New brands are beginning to address social and environmental harm. This will lead to a more sustainable future.
From Meghan and Harry’s wedding, to the Dolce&The Gabbana scandal in Shanghai were the biggest fashion disaster of 2018. It may be remembered for being the year that people started to notice the negative effects on the environment and social consequences of an industry that has been allowed too much. It’s difficult to remember what happened in June when Burberry was reportedly burning PS28m worth clothes, accessories, and beauty products in order to protect its brand.
Although H&M knew this, many insiders began to question the entire industry. Mary Creagh, chair of the Commons environmental audit panel, also announced that she would be looking into the sustainability of fashion.
She said alarm bells were ringing about the fast-growing online-only retail sector against a backdrop of the global ecological emergency. She said that low-quality PS5 dresses for young women are made by illegally low-wage workers and thrown away almost immediately, leading to mountains of non-recyclable waste. A report by the committee found that UK shoppers buy on average 26.7kg worth of clothes each year, more than any other European country.
Creagh questioned experts representing Marks & Spencer, along with a panel of MPs from across the political spectrum. Burberry, Primark and the online retailers Arcadia, Boohoo, Asos, and Missguided were also questioned by Creagh. The main issues were labor rights, the flouting the minimum wage in factories in the UK and abroad, issues around waste and recycling and overproduction. H&M in March had a stockpile PS3.4bn worth of unsold goods. It was clear that clothes must be made to last. Creagh accused the industry of “chasing the cheap needle all over the world”.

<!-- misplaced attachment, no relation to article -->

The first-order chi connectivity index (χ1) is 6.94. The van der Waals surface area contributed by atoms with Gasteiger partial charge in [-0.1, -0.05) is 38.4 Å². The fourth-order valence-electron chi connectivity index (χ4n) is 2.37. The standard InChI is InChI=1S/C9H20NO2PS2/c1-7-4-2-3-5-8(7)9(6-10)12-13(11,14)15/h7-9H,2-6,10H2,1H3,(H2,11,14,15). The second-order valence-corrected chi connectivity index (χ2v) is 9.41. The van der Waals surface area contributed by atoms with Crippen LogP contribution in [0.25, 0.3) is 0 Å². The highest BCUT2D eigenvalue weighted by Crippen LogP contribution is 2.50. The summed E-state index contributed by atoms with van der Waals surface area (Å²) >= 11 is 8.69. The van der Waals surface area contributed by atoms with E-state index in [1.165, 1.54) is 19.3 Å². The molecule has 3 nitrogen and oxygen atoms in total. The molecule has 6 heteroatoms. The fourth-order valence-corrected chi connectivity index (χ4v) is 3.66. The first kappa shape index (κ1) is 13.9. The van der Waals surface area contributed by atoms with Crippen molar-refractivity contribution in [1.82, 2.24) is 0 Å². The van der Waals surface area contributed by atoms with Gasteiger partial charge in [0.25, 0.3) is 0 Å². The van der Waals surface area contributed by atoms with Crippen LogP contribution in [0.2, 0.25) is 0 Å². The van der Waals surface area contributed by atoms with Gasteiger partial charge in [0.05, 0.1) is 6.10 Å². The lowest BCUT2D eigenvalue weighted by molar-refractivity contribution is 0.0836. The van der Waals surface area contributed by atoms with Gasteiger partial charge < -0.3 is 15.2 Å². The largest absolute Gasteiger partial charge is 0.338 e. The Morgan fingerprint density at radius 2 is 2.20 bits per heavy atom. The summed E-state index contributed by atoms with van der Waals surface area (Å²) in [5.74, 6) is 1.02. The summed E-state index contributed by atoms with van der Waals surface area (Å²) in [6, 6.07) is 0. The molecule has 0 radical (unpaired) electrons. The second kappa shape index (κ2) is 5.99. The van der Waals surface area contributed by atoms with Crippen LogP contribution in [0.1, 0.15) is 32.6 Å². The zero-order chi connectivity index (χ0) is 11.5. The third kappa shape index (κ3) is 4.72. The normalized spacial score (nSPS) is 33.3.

It’s been a year for reckoning in fashion, one that allowed us to look back at a wasteful, polluting and exploitative industry that has seen garment production double in the last 15 years to 80-100bn items per year.
However, 2018 was a great year for brands who place social and environmental responsibility at the core of their business. Katharine Hamnett, the original organic cotton campaigner, relaunched her company in 2017. In May, she announced that she was raising funds for future expansion to establish a center for sustainable manufacturing in Italy. She told the Financial Times that the world has caught up to us in sustainability. “People have changed their tune, it’s only taken 30 years for this to happen.”
New business models have emerged elsewhere that place profit before ethics. Ninety Percent, a London-based label, launched in February promising to split 90% of its profits between charity causes and its garment-makers in Bangladesh, Turkey. In September, Net-a-Porter awarded Ninety Percent a prime slot.
Allbirds, a Californian shoe company, launched in the UK in October. It uses a variety of low-carbon options such as renewable sugarcane soles. The company saw a rise in interest and sales when Outland Denim, an Australian zero-exploitation jeans brand, was worn by the Duchess.